People often ask what is the meaning of lease. It can be confusing for someone new to trucking and thinking about becoming an owner operator.
The word lease itself basically means pay a fee to use someone else's equipment. When leasing a truck, the leasing agreement can be for years or month by month walk away lease, no obligation. Payments due monthly. Know your contract.
The confusion is because the word lease is often used in conjunction with another word and each term means something slightly different.
Relax, it's not you! :-)
After reading this you will know what is meant when you hear the word lease combined with the other words or even when used by itself by how it used in context.
Here are the three major ways that you will hear the word lease used as it pertains to trucking.
1. Lease Purchase Program or Lease To Own – Many trucking companies have a lease purchase program that will allow the driver to lease with an option to buy. Terms for these contracts vary from company to company. Some are very ugly. Some are fair. Some are good.
Many drivers use this program if they don't want to invest their own money upfront to become an owner operator.
The majority of drivers enter this programs because they don't have the money to or good credit needed to become an owner operator any other way. For them this is essentially lease financing. (unofficially)
These lease purchase programs usually require no money up front and don't have a credit score requirement.
This driver is a lease operator
2. Lease Program – You could lease a truck from a company or dealership just like you could lease a car. You make monthly payments of a determined amount.
In some cases just like lease purchase, you don't have to have a down payment or good credit. However you don't intend to buy the truck. Often at the end of the agreement terms, the trucking company will lease you another new/semi-new truck.
This driver is a lease operator also
Now what will you do with this truck?
This brings us to the third term.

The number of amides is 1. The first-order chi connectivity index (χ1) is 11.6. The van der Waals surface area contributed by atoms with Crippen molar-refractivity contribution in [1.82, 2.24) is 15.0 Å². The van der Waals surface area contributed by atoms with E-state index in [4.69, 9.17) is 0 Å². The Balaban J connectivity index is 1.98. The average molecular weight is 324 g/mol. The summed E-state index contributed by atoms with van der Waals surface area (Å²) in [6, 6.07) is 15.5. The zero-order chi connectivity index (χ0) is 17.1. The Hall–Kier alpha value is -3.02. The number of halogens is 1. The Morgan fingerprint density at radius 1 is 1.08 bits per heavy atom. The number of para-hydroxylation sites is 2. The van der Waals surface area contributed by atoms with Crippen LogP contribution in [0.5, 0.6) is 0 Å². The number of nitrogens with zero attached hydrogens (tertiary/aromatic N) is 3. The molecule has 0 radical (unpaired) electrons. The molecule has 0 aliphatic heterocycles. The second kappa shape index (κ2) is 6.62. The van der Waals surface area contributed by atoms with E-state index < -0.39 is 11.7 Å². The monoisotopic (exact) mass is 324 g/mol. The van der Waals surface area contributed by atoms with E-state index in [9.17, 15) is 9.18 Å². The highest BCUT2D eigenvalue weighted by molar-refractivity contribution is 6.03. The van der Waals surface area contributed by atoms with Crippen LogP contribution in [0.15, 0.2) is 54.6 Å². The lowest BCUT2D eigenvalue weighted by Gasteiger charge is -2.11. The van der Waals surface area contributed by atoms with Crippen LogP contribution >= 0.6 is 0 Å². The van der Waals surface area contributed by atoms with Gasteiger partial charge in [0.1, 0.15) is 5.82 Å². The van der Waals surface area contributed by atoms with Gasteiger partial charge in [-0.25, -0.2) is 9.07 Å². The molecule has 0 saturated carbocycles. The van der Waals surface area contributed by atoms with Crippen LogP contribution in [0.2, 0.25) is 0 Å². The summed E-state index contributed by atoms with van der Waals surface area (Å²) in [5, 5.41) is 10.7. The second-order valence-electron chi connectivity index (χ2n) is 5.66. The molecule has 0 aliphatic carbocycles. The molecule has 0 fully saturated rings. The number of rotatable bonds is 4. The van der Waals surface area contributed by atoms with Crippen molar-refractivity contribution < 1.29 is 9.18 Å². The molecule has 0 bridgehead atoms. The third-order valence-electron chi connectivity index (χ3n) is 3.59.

3. Lease on to a carrier – The relationship that you have with the trucking company that you are affiliated with is described as leasing on. You are leasing the truck on with or to that company as an owner operator.
This term even applies if you took your own truck, even if it is paid for already. It has nothing to do with description of terms 1 and 2. You are an owner operator leasing your service and truck.
By leasing it on to a carrier, what you are doing is making an agreement to render service of your truck to haul freight for which they secure. (Haul the companies loads).
To lease on to a company, in most cases you don't need your own authority. If you have it, and your own insurance, the trucking company will give you a larger percentage of the pay.
Here are some other benefits to leasing on to a carrier.
Because the company is handling all of this office work, for the owner operator. The owner operator (stated as independent contractor) agrees to let the carrier takes a percentage of the settlement paid to the O/O that hauled the load.
The amount varies from company to company . Some drivers don't like this, but it should be obvious to you that the carrier deserves to take a percentage of the settlement. They are taking care of a huge amount of the process, much of the business aspect of being an owner operator.
This driver is leased on to the company but not called a leased operator, he is simply an owner operator or independent Contractor
Now....we will get back to categories 1 and 2 the lease programs and lease to own programs.....
You will a lot of drivers saying to never lease a truck.
Others will say, never to lease from or to a particular trucking company. After you talk to enough drivers who dealt with the same company and they have the same story, you might want to take them serious. (I mean 100 drivers)
The problem is that some trucking companies are shady, ruthless, and dirty. LOL did I scare you? They seek to take advantage of drivers and squeeze as much out of them as possible.
Some companies make a lot of money on their trucks by running the drivers just enough to make the payment, but not enough to save money. At the end of the lease purchase, there is not enough saved for the final payment or the trucking company don't run them enough to make money near the end of the lease.
The trucking company takes the truck, and leases it out again. That's a lot of profit.
First of all be honest to yourself. Don't get involved in something that you will not stick with. Find out what you need to and when you make the decision, hang in there if at all possible.
Breaking a lease agreement is sometimes ugly. Some contracts are lenient and have little consequence (walk away lease). But the only way to know what you are getting into is to read it or have someone else do it.
Make sure you also check out the owner operator page.
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